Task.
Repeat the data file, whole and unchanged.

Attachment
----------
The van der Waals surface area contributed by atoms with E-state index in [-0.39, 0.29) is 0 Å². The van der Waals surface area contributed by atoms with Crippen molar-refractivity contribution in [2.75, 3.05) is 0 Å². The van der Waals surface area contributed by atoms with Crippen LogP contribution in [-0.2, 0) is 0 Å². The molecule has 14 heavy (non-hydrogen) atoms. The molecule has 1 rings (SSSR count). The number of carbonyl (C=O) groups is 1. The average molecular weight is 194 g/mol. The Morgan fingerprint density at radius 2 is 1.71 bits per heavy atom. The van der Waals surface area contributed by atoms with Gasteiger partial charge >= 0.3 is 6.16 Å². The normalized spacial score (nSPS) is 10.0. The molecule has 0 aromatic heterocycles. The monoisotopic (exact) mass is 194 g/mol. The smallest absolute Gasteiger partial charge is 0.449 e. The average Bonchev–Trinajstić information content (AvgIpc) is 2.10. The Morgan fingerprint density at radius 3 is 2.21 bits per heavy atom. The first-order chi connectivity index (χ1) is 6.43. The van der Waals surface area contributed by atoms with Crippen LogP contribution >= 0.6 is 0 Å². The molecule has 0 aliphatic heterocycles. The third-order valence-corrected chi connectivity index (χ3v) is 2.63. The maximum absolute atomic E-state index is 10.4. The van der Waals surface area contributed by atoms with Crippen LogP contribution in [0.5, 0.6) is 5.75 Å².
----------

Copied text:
The van der Waals surface area contributed by atoms with E-state index in [-0.39, 0.29) is 0 Å². The van der Waals surface area contributed by atoms with Crippen molar-refractivity contribution in [2.75, 3.05) is 0 Å². The van der Waals surface area contributed by atoms with Crippen LogP contribution in [-0.2, 0) is 0 Å². The molecule has 14 heavy (non-hydrogen) atoms. The molecule has 1 rings (SSSR count). The number of carbonyl (C=O) groups is 1. The average molecular weight is 194 g/mol. The Morgan fingerprint density at radius 2 is 1.71 bits per heavy atom. The van der Waals surface area contributed by atoms with Gasteiger partial charge >= 0.3 is 6.16 Å². The normalized spacial score (nSPS) is 10.0. The molecule has 0 aromatic heterocycles. The monoisotopic (exact) mass is 194 g/mol. The smallest absolute Gasteiger partial charge is 0.449 e. The average Bonchev–Trinajstić information content (AvgIpc) is 2.10. The Morgan fingerprint density at radius 3 is 2.21 bits per heavy atom. The first-order chi connectivity index (χ1) is 6.43. The van der Waals surface area contributed by atoms with Crippen LogP contribution >= 0.6 is 0 Å². The molecule has 0 aliphatic heterocycles. The third-order valence-corrected chi connectivity index (χ3v) is 2.63. The maximum absolute atomic E-state index is 10.4. The van der Waals surface area contributed by atoms with Crippen LogP contribution in [0.5, 0.6) is 5.75 Å².